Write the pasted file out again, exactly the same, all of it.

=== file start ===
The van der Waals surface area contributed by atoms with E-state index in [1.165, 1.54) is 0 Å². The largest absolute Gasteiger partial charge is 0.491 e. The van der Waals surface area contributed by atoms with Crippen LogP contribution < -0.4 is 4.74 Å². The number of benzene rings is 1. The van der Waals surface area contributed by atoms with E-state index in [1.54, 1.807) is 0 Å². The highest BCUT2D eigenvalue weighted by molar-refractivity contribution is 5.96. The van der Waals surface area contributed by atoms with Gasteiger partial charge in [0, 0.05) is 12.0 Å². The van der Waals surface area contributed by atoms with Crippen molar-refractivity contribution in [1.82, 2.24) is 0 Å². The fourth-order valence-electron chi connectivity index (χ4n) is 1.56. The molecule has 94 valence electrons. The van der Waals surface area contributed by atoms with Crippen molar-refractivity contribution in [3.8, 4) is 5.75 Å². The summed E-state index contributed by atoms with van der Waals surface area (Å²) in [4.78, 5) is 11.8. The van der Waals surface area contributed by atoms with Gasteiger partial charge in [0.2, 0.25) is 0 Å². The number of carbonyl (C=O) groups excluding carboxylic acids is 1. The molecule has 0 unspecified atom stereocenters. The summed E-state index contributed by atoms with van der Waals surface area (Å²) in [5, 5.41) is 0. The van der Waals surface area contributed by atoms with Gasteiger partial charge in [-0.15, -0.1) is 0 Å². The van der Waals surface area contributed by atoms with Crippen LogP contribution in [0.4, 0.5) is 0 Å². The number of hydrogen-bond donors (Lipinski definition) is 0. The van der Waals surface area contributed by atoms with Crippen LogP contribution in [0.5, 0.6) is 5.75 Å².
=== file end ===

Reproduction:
The van der Waals surface area contributed by atoms with E-state index in [1.165, 1.54) is 0 Å². The largest absolute Gasteiger partial charge is 0.491 e. The van der Waals surface area contributed by atoms with Crippen LogP contribution < -0.4 is 4.74 Å². The number of benzene rings is 1. The van der Waals surface area contributed by atoms with E-state index in [1.54, 1.807) is 0 Å². The highest BCUT2D eigenvalue weighted by molar-refractivity contribution is 5.96. The van der Waals surface area contributed by atoms with Gasteiger partial charge in [0, 0.05) is 12.0 Å². The van der Waals surface area contributed by atoms with Crippen molar-refractivity contribution in [1.82, 2.24) is 0 Å². The fourth-order valence-electron chi connectivity index (χ4n) is 1.56. The molecule has 94 valence electrons. The van der Waals surface area contributed by atoms with Crippen molar-refractivity contribution in [3.8, 4) is 5.75 Å². The summed E-state index contributed by atoms with van der Waals surface area (Å²) in [4.78, 5) is 11.8. The van der Waals surface area contributed by atoms with Gasteiger partial charge in [0.2, 0.25) is 0 Å². The number of carbonyl (C=O) groups excluding carboxylic acids is 1. The molecule has 0 unspecified atom stereocenters. The summed E-state index contributed by atoms with van der Waals surface area (Å²) in [5, 5.41) is 0. The van der Waals surface area contributed by atoms with Gasteiger partial charge in [-0.15, -0.1) is 0 Å². The van der Waals surface area contributed by atoms with Crippen LogP contribution in [0.4, 0.5) is 0 Å². The number of hydrogen-bond donors (Lipinski definition) is 0. The van der Waals surface area contributed by atoms with Crippen LogP contribution in [0.5, 0.6) is 5.75 Å².